The CABI-led Pest Risk Information SErvice (PRISE) project has been awarded £6.38 million in funding over five years by the UK Space Agency to reduce crop losses caused by pests in six sub-Saharan African countries, and improve farmer livelihoods.
The PRISE consortium includes Assimila Ltd, King’s College London and STFC Centre for Environmental Data Analysis, who will link their Earth Observation expertise with the Plantwise work undertaken by CABI. Partners also include the ministries of agriculture in the initial three countries of Kenya, Ghana and Zambia, delivering on-the-ground local knowledge to the project.
PRISE will create a pest risk forecasting system based on Earth Observation and Plantwise data with the aim of providing risk forecasts and early warnings in time for smallholder farmers to take preventive action, increasing their resilience to pest outbreaks.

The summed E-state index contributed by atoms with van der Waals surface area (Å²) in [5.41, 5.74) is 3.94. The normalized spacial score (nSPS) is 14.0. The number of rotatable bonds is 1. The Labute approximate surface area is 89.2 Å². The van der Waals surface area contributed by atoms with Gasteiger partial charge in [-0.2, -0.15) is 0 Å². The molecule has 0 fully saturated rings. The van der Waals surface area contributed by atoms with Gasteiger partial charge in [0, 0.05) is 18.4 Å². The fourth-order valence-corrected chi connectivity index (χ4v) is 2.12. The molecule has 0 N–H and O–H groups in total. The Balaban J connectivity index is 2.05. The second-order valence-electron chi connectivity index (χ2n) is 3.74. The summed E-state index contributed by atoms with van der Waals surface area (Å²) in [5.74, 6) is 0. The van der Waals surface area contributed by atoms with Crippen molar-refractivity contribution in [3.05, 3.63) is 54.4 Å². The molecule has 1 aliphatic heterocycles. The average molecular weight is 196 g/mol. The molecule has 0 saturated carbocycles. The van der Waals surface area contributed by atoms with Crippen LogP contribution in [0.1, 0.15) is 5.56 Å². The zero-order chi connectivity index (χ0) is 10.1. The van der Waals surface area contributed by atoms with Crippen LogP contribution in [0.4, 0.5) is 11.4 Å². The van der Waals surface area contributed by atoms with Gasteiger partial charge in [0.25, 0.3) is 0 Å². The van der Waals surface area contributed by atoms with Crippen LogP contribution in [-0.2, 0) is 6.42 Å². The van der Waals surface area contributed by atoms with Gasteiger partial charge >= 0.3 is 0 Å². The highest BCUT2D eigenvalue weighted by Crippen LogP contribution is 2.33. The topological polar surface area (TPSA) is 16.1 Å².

CABI CEO, Dr Trevor Nicholls, said: “An estimated 40% of the world’s crops are lost to pests. This impacts the ability of smallholders living in poor rural communities to feed their families. More broadly, it affects food supply chains, international trade and achievement of the Sustainable Development Goals. We must take action. I’m delighted that the Plantwise network and data can be leveraged into this innovative new initiative using Earth observational data to predict pest outbreaks and reduce their impact by giving farmers early warning and more timely management advice.”
PRISE is funded by the UK Space Agency’s International Partnership Programme (IPP), a five-year, £152 million programme that partners UK space expertise with governments and organisations in emerging and developing economies. The aim is to deliver sustainable, economic and societal benefit using satellite data.
PRISE is one of 21 projects chosen to provide solutions to local issues in countries across Africa, Asia and Central and South America in areas including food security, drought, flooding and deforestation. The projects underwent a rigorous selection process to ensure they met strict requirements for Official Development Assistance and UN sustainability goals.
Photo: Supplied, CABI.